A young sister ‘hashtagged’ me out of my silo

Julianne Malveaux | 4/21/2015, 8:49 a.m.
When a colleague dropped the line, “You can’t hashtag your way to freedom,” I loved it! I laughed out loud, ...
Angry Nigerians took to social media using hashtag #BringBackOurGirls and #BringBackOurDaughters to demand more from the government in the search for 230 girls abducted in Nigeria last week Ify Elueze/iReport

When a colleague dropped the line, “You can’t hashtag your way to freedom,” I loved it! I laughed out loud, and promised that I’d not borrow the line, but steal it because I was so enamored of it. I’ve used it quite a few times since then, and gotten my share of grins and guffaws. So I used it again and again, always getting the same reaction.



Julianne Malveaux

Imagine my surprise, then, when Frenchie Davis, 35, the Howard University alumna who burst onto the music scene with her 2003 turn on “American Idol,” took me to school by telling me she thought my remark was “condescending.” I didn’t mean to be condescending, just to make the point that there is a difference between tweeting and fighting for change. Hashtags are not votes. Even if a million people hashtagged #bringbackourgirls, the hundreds of Nigerian young women abducted by Boko Haram are still missing.

Frenchie Davis thought my glib remark dismissed a form of communication that young people find effective, a form of communication that raises their awareness. She is right to point out that electronic and social media is far more consequential today than it was just a decade ago, and that her generation relies on social media more heavily than it does traditional media. While many people of my Baby Boomer generation use electronic media, we are not as immersed in it as younger folks are.

Reality check. The median age of the African American recorded in the 2000 Census was 30.4, compared to the national mean of 34.4. As of 2013, the mean age of U.S. born Blacks was 29, compared to a national mean of 37. That means the average African American is closer in age to Frenchie Davis than to to me.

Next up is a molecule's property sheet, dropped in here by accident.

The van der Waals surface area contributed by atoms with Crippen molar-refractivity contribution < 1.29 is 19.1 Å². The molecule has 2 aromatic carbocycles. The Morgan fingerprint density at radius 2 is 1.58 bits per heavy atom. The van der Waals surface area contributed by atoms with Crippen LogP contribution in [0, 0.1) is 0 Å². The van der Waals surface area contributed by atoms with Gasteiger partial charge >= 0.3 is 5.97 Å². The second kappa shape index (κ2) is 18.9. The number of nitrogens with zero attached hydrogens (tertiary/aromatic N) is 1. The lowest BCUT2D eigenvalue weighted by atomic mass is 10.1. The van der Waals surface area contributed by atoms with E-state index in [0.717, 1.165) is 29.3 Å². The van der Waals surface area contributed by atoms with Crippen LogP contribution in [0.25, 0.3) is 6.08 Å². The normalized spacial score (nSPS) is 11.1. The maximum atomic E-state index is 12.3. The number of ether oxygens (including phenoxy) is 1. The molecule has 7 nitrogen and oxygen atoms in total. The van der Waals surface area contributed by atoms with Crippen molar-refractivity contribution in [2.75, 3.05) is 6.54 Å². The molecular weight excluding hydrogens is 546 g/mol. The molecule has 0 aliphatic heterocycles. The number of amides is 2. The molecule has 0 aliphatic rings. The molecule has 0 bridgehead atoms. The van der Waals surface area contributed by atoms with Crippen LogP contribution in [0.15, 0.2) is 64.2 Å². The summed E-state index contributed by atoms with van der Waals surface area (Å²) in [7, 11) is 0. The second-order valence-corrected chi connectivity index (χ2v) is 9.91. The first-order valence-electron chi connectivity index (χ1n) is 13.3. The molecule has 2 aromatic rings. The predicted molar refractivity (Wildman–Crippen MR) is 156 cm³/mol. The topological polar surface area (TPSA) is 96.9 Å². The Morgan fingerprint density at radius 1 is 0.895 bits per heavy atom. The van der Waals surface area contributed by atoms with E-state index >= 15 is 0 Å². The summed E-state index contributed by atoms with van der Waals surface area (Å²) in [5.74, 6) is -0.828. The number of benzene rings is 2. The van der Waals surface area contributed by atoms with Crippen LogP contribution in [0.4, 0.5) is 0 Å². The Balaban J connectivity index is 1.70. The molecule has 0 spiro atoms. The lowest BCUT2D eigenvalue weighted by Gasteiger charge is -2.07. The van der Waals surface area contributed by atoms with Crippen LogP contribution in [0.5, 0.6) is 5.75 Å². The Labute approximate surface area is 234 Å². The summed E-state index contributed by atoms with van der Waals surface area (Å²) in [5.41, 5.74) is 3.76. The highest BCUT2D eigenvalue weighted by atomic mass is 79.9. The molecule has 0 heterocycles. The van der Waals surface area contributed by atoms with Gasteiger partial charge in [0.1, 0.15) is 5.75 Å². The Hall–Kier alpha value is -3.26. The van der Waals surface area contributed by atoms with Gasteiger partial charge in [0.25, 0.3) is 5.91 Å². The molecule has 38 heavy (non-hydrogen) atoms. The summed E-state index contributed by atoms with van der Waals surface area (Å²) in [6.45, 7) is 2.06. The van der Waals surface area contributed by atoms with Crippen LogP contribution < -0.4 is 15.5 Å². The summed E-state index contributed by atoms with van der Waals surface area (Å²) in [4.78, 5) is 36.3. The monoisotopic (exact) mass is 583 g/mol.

Members of that generation – too often disdained by their elders for their work ethic, commitment to civil rights, or style of dress – are the ones who will propel the Civil Rights Movement into the future. So Sister Frenchie was right to call me on my snarly/funny remark about hashtagging to freedom. If the hashtag takes you to a conversation, and that takes you to action, then the hashtag may be a step in the right direction.

My conversation with Frenchie Davis took place when I moderated a panel on “Race, Justice, and Change,” as part of the Washington, D.C. Emancipation Day commemoration. By way of background, the Compensated Emancipation Act of 1862 paid the owners of 3,100 slaves $300 each to emancipate them; for the past decade D.C. commemorates this day with an official holiday.

The other panelists, Malik Yoba, Doug E. Fresh, and Mali Music, are, like Davis, socially and politically active artists, who are also concerned with ways to increase involvement in civil rights matters. Mali Music, 27, was the youngest member of the panel. His comments about young Black male alienation offered an important perspective in a conversation structured to address voting, policing, and organizing. I’d not heard of the Grammy Award nominee before, which perhaps reveals the generational silo I occupy.